3. The cultural gap between the West and East Asia is wider than the between the West and Latin America, Russia, or even the Middle East. In terms of food, music, religion, and language, the differences are far greater. So it is therefore all the more surprising how Americanized Korea is. English is everywhere – in the schools, on street signs, music, TV. Its institutions, especially military ones, are heavily patterned on the US; until 1981, the Korean version of the CIA was even called – the KCIA! Today there is still the KFDA. Koreans watch lots of American TV and film. They eat our fast food and junk food (and are getting heavier for it). And they are beginning to pick up the American culture wars. They fight increasingly over stuff like abortion and the death penalty as we do. Korean evangelicals (yes, they are here too) even say that God has a special mission for the US.

Don’t push any of these analogies too far, but Obama mentioned Korea five times in the 2011 State of the Union, so I thought this might help.

Filed under: Culture, Domestic Politics, Europe, Israel, Korea (South), United States

Robert E Kelly
Assistant Professor
Department of Political Science & Diplomacy
Pusan National University





Re: Korean National Identity: Comparisons to Israel, France, ...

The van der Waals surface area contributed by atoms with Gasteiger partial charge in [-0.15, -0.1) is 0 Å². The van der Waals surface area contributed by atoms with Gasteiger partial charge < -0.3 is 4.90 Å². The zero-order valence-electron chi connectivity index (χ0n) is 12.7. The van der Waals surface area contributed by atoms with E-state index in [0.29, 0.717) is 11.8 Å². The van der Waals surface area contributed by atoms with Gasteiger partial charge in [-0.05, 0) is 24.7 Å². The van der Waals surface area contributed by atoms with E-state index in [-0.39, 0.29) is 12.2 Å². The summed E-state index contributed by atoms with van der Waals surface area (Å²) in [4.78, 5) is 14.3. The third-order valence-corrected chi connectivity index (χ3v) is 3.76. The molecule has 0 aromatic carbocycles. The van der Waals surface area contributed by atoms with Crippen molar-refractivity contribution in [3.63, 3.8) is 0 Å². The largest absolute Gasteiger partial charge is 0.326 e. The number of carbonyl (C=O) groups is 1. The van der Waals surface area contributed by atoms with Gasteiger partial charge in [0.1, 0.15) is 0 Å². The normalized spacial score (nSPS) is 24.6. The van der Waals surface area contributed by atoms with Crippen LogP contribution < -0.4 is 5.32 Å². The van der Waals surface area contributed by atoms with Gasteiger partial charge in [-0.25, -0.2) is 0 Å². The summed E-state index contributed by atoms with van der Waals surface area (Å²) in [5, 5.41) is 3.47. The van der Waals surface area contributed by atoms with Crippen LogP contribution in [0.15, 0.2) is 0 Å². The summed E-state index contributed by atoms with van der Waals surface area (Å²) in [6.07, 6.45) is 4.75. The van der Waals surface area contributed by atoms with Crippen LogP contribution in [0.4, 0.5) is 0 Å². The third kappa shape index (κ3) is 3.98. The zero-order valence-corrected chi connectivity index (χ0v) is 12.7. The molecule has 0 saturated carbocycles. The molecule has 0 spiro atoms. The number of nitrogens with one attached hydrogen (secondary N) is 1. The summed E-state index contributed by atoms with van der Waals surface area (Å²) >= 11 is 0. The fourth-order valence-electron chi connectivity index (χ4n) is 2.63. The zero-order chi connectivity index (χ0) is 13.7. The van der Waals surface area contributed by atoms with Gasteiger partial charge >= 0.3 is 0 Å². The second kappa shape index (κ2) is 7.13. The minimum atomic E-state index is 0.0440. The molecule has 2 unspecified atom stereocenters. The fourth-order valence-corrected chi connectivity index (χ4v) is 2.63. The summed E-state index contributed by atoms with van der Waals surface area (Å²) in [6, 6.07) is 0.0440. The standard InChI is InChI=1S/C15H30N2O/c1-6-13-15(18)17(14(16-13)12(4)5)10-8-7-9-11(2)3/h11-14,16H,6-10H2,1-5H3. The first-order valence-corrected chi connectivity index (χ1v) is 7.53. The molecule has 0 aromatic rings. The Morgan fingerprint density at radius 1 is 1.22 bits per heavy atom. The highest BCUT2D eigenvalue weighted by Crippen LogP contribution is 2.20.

Firstly, very well written and quite informative. Much of what you say definetly mirrors what I have seen and experienced in my time here.

--> "Obama: SK is kicking our butt on education and tech; Obama: SK is an example of a country that modernized but didn’t westernize; Michael Crichton: SK is a clone of Japan, and they are taking over America; John Bolton: Long-suffering SK gives us an excuse to stomp on NK."<--

I guess people are drawn to make statements such as these from things they hear or see. I imagine Obama had a nice visit to Seoul, and the Korean hosts tried their best to show every aspect of Korean culture and hide the western influences. How can anyone, who has spent even a DAY in Korea, say that this culture has not been dramatically westernized? The influence can be seen EVERYWHERE, literally.

Of course, this is politics. I guess this is just kissing the proverbial cheeks of Korea, praising their education, technology, and ability to retain their culture! Amazing....

I guess my point is I would expect more from the president of the most powerful nation in the world. Critical observations: not made, or not stated. 

The Korean education system has major flaws and I hope that change can be made. Quality-->quantity. 

Also, your comment concerning University education was quite interesting. I do have some friends in University here and I have seen and been told exactly what you said. Nobody can challenge Korean high school perhaps, but University life (while well deserved) seems to be a dramatic change of pace. How strange that students are groomed and prepped to study so hard, but as soon as they get to University, they don't need to anymore.